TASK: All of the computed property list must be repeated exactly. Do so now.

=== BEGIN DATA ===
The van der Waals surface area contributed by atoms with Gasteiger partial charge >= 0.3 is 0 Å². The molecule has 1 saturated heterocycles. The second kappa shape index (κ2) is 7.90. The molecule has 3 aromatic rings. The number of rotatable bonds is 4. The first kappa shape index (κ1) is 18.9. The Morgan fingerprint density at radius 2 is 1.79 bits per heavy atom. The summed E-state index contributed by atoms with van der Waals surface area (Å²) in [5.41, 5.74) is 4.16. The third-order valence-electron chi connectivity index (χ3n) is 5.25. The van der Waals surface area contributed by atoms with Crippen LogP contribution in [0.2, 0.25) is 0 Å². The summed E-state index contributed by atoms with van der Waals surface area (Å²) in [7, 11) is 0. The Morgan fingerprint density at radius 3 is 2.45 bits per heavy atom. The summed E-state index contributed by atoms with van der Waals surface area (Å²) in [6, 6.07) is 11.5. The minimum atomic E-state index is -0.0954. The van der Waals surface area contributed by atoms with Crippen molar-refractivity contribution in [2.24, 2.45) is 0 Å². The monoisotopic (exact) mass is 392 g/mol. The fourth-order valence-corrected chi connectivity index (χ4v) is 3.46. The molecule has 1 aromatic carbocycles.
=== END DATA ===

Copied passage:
The van der Waals surface area contributed by atoms with Gasteiger partial charge >= 0.3 is 0 Å². The molecule has 1 saturated heterocycles. The second kappa shape index (κ2) is 7.90. The molecule has 3 aromatic rings. The number of rotatable bonds is 4. The first kappa shape index (κ1) is 18.9. The Morgan fingerprint density at radius 2 is 1.79 bits per heavy atom. The summed E-state index contributed by atoms with van der Waals surface area (Å²) in [5.41, 5.74) is 4.16. The third-order valence-electron chi connectivity index (χ3n) is 5.25. The van der Waals surface area contributed by atoms with Crippen LogP contribution in [0.2, 0.25) is 0 Å². The summed E-state index contributed by atoms with van der Waals surface area (Å²) in [7, 11) is 0. The Morgan fingerprint density at radius 3 is 2.45 bits per heavy atom. The summed E-state index contributed by atoms with van der Waals surface area (Å²) in [6, 6.07) is 11.5. The minimum atomic E-state index is -0.0954. The van der Waals surface area contributed by atoms with Crippen molar-refractivity contribution in [2.24, 2.45) is 0 Å². The monoisotopic (exact) mass is 392 g/mol. The fourth-order valence-corrected chi connectivity index (χ4v) is 3.46. The molecule has 1 aromatic carbocycles.